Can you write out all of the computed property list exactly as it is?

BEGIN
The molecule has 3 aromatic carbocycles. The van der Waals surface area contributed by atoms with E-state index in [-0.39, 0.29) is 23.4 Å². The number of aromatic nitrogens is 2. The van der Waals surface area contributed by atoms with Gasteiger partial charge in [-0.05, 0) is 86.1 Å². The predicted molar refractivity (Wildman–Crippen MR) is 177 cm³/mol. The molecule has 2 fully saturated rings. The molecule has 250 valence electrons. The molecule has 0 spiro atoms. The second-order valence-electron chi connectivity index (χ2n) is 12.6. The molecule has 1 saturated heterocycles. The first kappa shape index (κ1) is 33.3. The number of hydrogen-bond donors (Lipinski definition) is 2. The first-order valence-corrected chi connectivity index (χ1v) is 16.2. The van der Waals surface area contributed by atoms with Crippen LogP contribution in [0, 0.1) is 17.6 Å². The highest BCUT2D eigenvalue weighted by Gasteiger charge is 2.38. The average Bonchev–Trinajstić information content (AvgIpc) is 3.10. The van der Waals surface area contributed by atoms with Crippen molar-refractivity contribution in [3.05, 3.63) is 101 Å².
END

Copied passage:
The molecule has 3 aromatic carbocycles. The van der Waals surface area contributed by atoms with E-state index in [-0.39, 0.29) is 23.4 Å². The number of aromatic nitrogens is 2. The van der Waals surface area contributed by atoms with Gasteiger partial charge in [-0.05, 0) is 86.1 Å². The predicted molar refractivity (Wildman–Crippen MR) is 177 cm³/mol. The molecule has 2 fully saturated rings. The molecule has 250 valence electrons. The molecule has 0 spiro atoms. The second-order valence-electron chi connectivity index (χ2n) is 12.6. The molecule has 1 saturated heterocycles. The first kappa shape index (κ1) is 33.3. The number of hydrogen-bond donors (Lipinski definition) is 2. The first-order valence-corrected chi connectivity index (χ1v) is 16.2. The van der Waals surface area contributed by atoms with Crippen LogP contribution in [0, 0.1) is 17.6 Å². The highest BCUT2D eigenvalue weighted by Gasteiger charge is 2.38. The average Bonchev–Trinajstić information content (AvgIpc) is 3.10. The van der Waals surface area contributed by atoms with Crippen molar-refractivity contribution in [3.05, 3.63) is 101 Å².